[CHRB] Violence & Black Jail Await Petitioners; RTL Victim Seeking Justice Stonewalled (12/5-12/11, 2013)

Contents

Enforced Disappearance

  •  Fujian Activist Disappears After Being Seized by Police in Beijing

Arbitrary Detention; Violence/Reprisals Against Activists

  • Intercepted Petitioners Sent to Local Authorities to Face Violent Retaliation
  • A Victim’s Efforts to Seek Accountability for RTL Stone-Walled

Freedom of Expression

  • Law Professor Dismissed From Post over Academic Writings

Update on Crackdown on Peaceful Assembly, Association & Expression

  • Court Rejects Allegations of Torture in Jiangxi Trial of Activists

Enforced Disappearance

Fujian Activist Disappears After Being Seized by Police in Beijing

Fujian-based activist Lin Yingqiang (林应强) disappeared in mid-November after traveling to Beijing during the Chinese Communist Party’s (CCP) Third Plenum (November 9-12) to petition against rights abuses. His family lost contact with him on the 10th after Lin told them that he was seized and detained in a “black jail” in Beijing, waiting to be taken back after the end of the Third Plenum, presumably around November 15. His family have neither heard from him nor received any formal detention notification from authorities. In late November, Fuzhou police searched Lin’s home twice when no one was there, confiscating his computer and materials related to his petitioning and rights-defending activities. Local authorities seized farmlands in Lin’s village in mid-1990s without giving any compensation to farmers. Since 2000, he has been involved in efforts seeking accountability of officials responsible for forced evictions and requesting redress for villagers’ loss of livelihood. For his activism, Lin had previously spent four years in prison.[1]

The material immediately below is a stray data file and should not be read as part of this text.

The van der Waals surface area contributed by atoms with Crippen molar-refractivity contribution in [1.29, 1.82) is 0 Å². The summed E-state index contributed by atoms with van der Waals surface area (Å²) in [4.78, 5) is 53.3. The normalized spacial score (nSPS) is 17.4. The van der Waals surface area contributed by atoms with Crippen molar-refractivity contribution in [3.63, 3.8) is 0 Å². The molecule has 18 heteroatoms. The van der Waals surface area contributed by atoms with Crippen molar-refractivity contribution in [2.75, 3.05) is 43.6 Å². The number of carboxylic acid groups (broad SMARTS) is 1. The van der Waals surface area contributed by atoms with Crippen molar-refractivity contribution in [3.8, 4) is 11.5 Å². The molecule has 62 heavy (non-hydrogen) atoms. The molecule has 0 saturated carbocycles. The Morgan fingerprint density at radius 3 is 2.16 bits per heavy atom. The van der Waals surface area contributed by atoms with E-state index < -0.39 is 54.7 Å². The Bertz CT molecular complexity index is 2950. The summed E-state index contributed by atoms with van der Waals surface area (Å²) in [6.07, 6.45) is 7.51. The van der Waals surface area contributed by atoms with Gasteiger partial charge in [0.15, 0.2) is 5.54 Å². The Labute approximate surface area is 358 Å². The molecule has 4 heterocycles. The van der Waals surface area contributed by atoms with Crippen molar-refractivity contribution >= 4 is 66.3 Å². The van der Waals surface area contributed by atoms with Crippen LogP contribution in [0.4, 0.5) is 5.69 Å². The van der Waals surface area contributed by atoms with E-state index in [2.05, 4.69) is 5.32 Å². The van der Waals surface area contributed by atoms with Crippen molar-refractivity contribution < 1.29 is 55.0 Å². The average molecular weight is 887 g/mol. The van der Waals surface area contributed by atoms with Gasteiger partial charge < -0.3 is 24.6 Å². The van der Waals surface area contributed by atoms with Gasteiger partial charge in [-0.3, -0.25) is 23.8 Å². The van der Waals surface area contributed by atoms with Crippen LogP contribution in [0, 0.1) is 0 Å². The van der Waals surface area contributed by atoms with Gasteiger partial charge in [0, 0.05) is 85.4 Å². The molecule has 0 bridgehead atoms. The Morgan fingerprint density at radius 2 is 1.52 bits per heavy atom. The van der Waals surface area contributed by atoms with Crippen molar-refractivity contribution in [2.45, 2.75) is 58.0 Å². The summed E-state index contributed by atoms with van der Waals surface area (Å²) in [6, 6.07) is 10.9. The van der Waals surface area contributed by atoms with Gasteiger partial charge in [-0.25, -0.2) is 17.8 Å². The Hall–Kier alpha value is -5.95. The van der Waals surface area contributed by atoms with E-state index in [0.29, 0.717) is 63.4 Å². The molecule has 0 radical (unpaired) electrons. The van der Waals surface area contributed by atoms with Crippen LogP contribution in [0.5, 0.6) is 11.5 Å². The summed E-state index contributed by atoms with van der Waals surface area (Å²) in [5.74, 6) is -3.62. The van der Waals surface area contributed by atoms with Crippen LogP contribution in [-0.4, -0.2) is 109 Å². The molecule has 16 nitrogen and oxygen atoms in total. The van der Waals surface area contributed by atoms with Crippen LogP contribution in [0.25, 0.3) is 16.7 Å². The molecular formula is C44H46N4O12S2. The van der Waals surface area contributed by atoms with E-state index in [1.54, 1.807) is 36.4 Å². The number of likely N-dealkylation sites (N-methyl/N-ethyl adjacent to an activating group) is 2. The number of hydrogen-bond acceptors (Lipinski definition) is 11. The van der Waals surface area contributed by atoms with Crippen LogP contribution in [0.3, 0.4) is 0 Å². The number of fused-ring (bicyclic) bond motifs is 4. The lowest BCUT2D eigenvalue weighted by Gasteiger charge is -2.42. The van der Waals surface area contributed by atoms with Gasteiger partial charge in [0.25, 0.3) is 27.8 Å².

Arbitrary Detention; Violence/Reprisals Against Activists

Intercepted Petitioners Sent to Local Authorities to Face Violent Retaliation

Local authorities detained 73-year-old petitioner Xu Wanying (许万英) in a makeshift detention cell, known as “black jail,” in Xiangcheng District of Hubei Province, after she was intercepted in Beijing. Xu was held for 36 days since early September at the Huamu Guesthouse. During this period, the head of the local women’s association group violently assaulted Xu. After her release, Xu reported that she is still suffering from internal swelling, insomnia, faintness and loss of appetite. For 19 years, Xu has been trying to lodge her grievances about her son’s mysterious death, but to no avail. She had been repeatedly detained in “black jails,” where she suffered various abuses, for a total of nearly seven hundred days.[2]

In a separate incident, husband and wife Wang Defang (王德芳) and Shi Wenxuan (时文选) were badly beaten by two unidentified men in Jilin Province on December 10. The attackers beat the couple on their heads with thick batons. Wang and Shi fell to the ground, with blood streaming down. Local authorities intercepted the couple when they attempted to lodge complaints about officials’ wrongdoings in village election to central government officials, who were on a tour to inspect local authorities’ performance. After the couple was forcibly returned to their village, local officials agreed to meet them on the 10th to resolve their grievances, but Wang and Shi were attacked on their way to the meeting.[3]

Retaliatory measures, including violence and arbitrary detention in “black jails,” taken by local officials against petitioners or whistleblowers, as reflected in these two cases, have become pervasive. “Black jails,” run by local officials to detain those who try to complain about them to higher authorities, may increasingly assume a key role in the so-called “community correction” (社区矫正) of unlawful behaviors, which the CCP’s Central Committee declared at its Third Plenum as a replacement for Re-Education Through Labor (RTL).

A Victim’s Efforts to Seek Accountability for RTL Stone-Walled